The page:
Artist Gerre Moore has been working with ink pen and color-pencils for decades. For Moore, 56, his journey as an artist began as a five-year-old child, inspired by his mother’s talent.
“My mom was a good painter and got all my sisters and my brother doing some kind of art work when we were young,” Moore said. “I owe my mom everything.”
In 1996, he started reading classic car and motorcycle magazines, which led to him trying his hand at drawing the classic rides. He has always had an affinity for old-school vehicles.
Moore credits as his inspiration David Mann, a well-known motorcycle artist for Easy Rider magazine. Copying pieces by Mann started Moore on a path of mastering the art of sketching motorcycles. He sat in his cell for days and spent many hours bringing the roaring two-wheelers to life on canvas.
A proud artist always has a favorite piece. For Moore, it’s his drawing of a 1980 Harley Davidson low-rider-style bike parked in front of Folsom Prison. The work took over 50 hours to complete.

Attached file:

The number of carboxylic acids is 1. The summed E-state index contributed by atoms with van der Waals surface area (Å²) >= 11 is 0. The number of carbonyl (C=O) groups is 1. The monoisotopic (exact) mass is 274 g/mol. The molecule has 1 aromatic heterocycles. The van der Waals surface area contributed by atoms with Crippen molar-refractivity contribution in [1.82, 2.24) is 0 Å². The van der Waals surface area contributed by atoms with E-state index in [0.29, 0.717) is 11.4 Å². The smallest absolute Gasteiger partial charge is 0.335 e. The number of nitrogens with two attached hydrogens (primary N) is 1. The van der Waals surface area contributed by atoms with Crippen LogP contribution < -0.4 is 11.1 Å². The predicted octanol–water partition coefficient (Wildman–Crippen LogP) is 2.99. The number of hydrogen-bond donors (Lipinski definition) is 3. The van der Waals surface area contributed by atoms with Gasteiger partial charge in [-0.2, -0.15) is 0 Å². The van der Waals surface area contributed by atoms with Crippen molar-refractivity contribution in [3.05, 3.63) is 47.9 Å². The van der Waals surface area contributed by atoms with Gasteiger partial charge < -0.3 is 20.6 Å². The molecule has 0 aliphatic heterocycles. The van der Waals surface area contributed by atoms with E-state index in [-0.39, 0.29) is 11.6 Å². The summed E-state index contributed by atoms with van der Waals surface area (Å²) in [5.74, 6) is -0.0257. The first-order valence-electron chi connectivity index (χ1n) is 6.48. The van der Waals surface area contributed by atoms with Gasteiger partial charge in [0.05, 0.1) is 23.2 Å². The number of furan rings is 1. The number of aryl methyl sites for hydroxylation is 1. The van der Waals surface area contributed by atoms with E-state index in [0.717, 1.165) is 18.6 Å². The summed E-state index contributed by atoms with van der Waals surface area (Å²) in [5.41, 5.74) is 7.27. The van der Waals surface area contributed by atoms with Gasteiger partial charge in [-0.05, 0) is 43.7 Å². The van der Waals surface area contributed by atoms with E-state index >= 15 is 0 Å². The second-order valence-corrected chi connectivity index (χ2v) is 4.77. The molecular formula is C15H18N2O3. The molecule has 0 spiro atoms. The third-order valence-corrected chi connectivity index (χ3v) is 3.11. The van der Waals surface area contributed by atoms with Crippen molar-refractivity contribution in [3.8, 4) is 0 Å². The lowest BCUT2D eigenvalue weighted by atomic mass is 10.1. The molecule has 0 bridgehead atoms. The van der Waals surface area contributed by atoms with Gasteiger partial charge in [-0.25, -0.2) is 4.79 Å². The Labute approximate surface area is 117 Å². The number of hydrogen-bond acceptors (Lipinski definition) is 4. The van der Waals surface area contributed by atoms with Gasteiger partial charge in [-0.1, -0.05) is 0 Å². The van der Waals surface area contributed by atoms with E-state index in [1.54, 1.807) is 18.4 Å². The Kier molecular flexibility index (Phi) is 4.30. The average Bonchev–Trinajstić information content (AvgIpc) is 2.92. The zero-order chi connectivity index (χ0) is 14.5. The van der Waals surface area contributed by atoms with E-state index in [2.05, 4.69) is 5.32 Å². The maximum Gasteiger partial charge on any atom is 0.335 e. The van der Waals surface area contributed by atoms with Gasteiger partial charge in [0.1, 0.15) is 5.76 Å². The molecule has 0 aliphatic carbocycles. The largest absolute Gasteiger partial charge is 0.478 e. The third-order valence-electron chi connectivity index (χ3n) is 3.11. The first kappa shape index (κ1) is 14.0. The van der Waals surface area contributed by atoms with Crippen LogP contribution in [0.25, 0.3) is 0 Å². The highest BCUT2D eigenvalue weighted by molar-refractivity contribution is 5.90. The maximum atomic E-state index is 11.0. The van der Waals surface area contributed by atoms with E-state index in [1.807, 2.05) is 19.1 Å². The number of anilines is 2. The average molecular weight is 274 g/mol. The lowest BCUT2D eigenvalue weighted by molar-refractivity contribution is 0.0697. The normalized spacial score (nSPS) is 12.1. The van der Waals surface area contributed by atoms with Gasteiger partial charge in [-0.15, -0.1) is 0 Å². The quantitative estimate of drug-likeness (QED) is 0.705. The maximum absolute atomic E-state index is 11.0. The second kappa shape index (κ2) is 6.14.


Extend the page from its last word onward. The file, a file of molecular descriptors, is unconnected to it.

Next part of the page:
Moore also has a drawing of a 1970s-style Harley Davidson at the main entrance of San Quentin prison. The drawing shows the famous prison’s watchtower and palm trees in the distance with the bike parked in the foreground. This particular piece took Moore about ten days to draw.
“I love motorcycles; they are cool. They are freedom. I love riding in the wind,” Moore said.
Moore’s art reflects his upbringing. Vehicles just have a special way of taking him back to his childhood, connecting the dots to long-lost memories
Some of his other works feature a 1971 Camaro and a 1970 Chevelle SS, two cars owned by his late brother-in-law. Each car took him about 72 hours to complete.
Recently, he created a masterpiece for a friend — a 1966 Chevelle SS, sketched with the skyline of San Francisco in the background.
According to the artist, art is a tool that gives him the opportunity to express his emotions and keeps him at peace.
“I’ve been clean and sober for 28 years. This is my substitute for alcohol and drugs,” Moore said. “It is a positive thing to do, because it keeps me away from negative peers. Art brings me a lot of peace.”
Currently, Moore is working on a drawing of a 1962 Lincoln Continental parked in a driveway alongside a 1968 pan-head Harley Davidson chopper. Moore will send the work to one of his friends back home.
“I just got going a ‘70s style chopper motorcycle with Frank Frezetta in the back ground,” Moore said. “I watch ‘Counting Cars’ with Danny Cokker, so I sent this piece to my friend who will personally deliver it to Danny for me.”